A copyright protects creative works to encourage artists, scientists, etc. to engage in intellectual and artistic efforts. From “Copyright 101″:
The primary purpose of copyright law is not so much to protect the interests of the authors/creators, but rather to promote the progress of science and the useful arts—that is—knowledge.
Of course, PETA ignores all of that, as it files a lawsuit to grant a copyright to a monkey that happened to take its own photo on a camera set up by a professional photographer to obtain unusual shots of animals. From the International Business Times story:
People for the Ethical Treatment of Animals (PETA) wants a macaque monkey, who took some famous selfies in 2011, to be the copyright owner of the pictures, according to a federal lawsuit filed by the animal rights group Tuesday.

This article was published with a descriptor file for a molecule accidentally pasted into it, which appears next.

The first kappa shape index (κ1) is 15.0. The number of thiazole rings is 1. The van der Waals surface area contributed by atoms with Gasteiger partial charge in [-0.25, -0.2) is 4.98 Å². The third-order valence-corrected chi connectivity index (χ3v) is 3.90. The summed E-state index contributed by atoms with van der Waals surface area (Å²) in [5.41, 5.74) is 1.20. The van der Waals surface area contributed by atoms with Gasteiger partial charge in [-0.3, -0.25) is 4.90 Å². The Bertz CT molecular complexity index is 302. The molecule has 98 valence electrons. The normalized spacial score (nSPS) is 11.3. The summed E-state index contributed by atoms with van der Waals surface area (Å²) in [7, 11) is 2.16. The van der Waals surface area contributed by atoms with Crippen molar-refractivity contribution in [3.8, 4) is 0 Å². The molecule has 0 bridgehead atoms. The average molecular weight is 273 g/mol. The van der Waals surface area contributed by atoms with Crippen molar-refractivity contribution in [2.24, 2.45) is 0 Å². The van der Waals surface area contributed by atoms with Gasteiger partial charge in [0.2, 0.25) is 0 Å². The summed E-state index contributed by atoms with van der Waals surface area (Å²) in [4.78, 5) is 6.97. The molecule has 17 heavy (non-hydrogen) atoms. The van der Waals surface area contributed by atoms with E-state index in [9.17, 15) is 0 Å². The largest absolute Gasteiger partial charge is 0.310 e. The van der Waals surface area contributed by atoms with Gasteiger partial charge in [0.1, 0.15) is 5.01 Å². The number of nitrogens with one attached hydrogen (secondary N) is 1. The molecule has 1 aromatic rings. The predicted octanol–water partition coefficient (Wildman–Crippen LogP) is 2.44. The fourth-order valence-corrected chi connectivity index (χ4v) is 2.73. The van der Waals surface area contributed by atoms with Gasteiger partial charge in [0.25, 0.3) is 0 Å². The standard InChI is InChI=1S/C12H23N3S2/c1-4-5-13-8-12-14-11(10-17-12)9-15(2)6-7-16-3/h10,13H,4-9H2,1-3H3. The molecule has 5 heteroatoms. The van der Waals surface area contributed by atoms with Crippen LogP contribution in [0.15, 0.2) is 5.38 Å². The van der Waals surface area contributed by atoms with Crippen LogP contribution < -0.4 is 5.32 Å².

The filing stated the group sought a court order to authorize PETA to manage income from the selfie images and use it for the benefit of the monkey and its community.
A few obvious points:
- The monkey doesn’t deserve a copyright because it did not engage in a creative or intellectual act. It had no idea it was “taking a selfie.” Indeed, it was curious, but oblivious about photos and cameras.
- Hence, granting the monkey a copyright would not “promote” anything.
- If anyone is entitled to the copyright, it would be the photographer whose creative act of placing the camera made it possible for the photo to be snapped. (It is apparently in the public domain.)
- PETA certainly shouldn’t benefit from the photo, as it had nothing whatsoever to do with its creation.
- This is another in a long series of frivolous lawsuits filed by PETA. The group will continue to abuse the legal system until and unless judges start imposing sanctions against the litigious organization as a deterrent.
This is a small example of a concerted attempt in animal rights, radical environmentalism, bioethics, and other areas to undermine human exceptionalism. As such, it should not pass without notice.